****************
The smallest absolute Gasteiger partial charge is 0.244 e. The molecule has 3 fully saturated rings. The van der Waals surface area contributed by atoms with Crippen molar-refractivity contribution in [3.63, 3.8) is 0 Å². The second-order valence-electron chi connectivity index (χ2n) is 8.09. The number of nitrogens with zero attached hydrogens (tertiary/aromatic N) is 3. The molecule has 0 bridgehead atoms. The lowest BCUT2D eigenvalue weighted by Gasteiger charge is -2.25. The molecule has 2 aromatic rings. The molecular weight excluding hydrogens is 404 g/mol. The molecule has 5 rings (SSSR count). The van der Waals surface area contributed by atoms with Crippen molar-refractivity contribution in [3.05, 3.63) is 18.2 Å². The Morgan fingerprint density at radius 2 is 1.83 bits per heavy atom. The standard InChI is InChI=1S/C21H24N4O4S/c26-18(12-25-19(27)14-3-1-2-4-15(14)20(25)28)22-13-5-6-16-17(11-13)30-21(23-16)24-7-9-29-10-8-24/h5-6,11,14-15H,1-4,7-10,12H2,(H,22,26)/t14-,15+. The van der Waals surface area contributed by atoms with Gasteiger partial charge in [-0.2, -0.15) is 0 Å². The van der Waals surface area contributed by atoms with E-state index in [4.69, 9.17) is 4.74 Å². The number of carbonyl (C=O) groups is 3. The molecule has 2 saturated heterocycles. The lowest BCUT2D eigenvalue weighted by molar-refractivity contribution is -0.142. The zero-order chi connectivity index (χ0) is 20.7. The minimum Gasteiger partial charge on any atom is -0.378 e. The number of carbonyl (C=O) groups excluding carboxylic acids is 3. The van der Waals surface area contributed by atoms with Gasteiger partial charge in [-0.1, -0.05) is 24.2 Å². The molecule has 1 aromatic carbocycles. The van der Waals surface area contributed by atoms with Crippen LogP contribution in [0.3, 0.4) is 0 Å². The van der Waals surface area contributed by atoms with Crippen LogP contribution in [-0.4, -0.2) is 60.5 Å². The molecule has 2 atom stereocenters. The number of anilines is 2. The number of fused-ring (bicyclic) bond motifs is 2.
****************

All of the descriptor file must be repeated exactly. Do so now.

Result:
The smallest absolute Gasteiger partial charge is 0.244 e. The molecule has 3 fully saturated rings. The van der Waals surface area contributed by atoms with Crippen molar-refractivity contribution in [3.63, 3.8) is 0 Å². The second-order valence-electron chi connectivity index (χ2n) is 8.09. The number of nitrogens with zero attached hydrogens (tertiary/aromatic N) is 3. The molecule has 0 bridgehead atoms. The lowest BCUT2D eigenvalue weighted by Gasteiger charge is -2.25. The molecule has 2 aromatic rings. The molecular weight excluding hydrogens is 404 g/mol. The molecule has 5 rings (SSSR count). The van der Waals surface area contributed by atoms with Crippen molar-refractivity contribution in [3.05, 3.63) is 18.2 Å². The Morgan fingerprint density at radius 2 is 1.83 bits per heavy atom. The standard InChI is InChI=1S/C21H24N4O4S/c26-18(12-25-19(27)14-3-1-2-4-15(14)20(25)28)22-13-5-6-16-17(11-13)30-21(23-16)24-7-9-29-10-8-24/h5-6,11,14-15H,1-4,7-10,12H2,(H,22,26)/t14-,15+. The van der Waals surface area contributed by atoms with Gasteiger partial charge in [-0.2, -0.15) is 0 Å². The van der Waals surface area contributed by atoms with E-state index in [4.69, 9.17) is 4.74 Å². The number of carbonyl (C=O) groups is 3. The molecule has 2 saturated heterocycles. The lowest BCUT2D eigenvalue weighted by molar-refractivity contribution is -0.142. The zero-order chi connectivity index (χ0) is 20.7. The minimum Gasteiger partial charge on any atom is -0.378 e. The number of carbonyl (C=O) groups excluding carboxylic acids is 3. The van der Waals surface area contributed by atoms with Gasteiger partial charge in [-0.1, -0.05) is 24.2 Å². The molecule has 1 aromatic carbocycles. The van der Waals surface area contributed by atoms with Crippen LogP contribution in [0.3, 0.4) is 0 Å². The van der Waals surface area contributed by atoms with Crippen LogP contribution in [-0.4, -0.2) is 60.5 Å². The molecule has 2 atom stereocenters. The number of anilines is 2. The number of fused-ring (bicyclic) bond motifs is 2.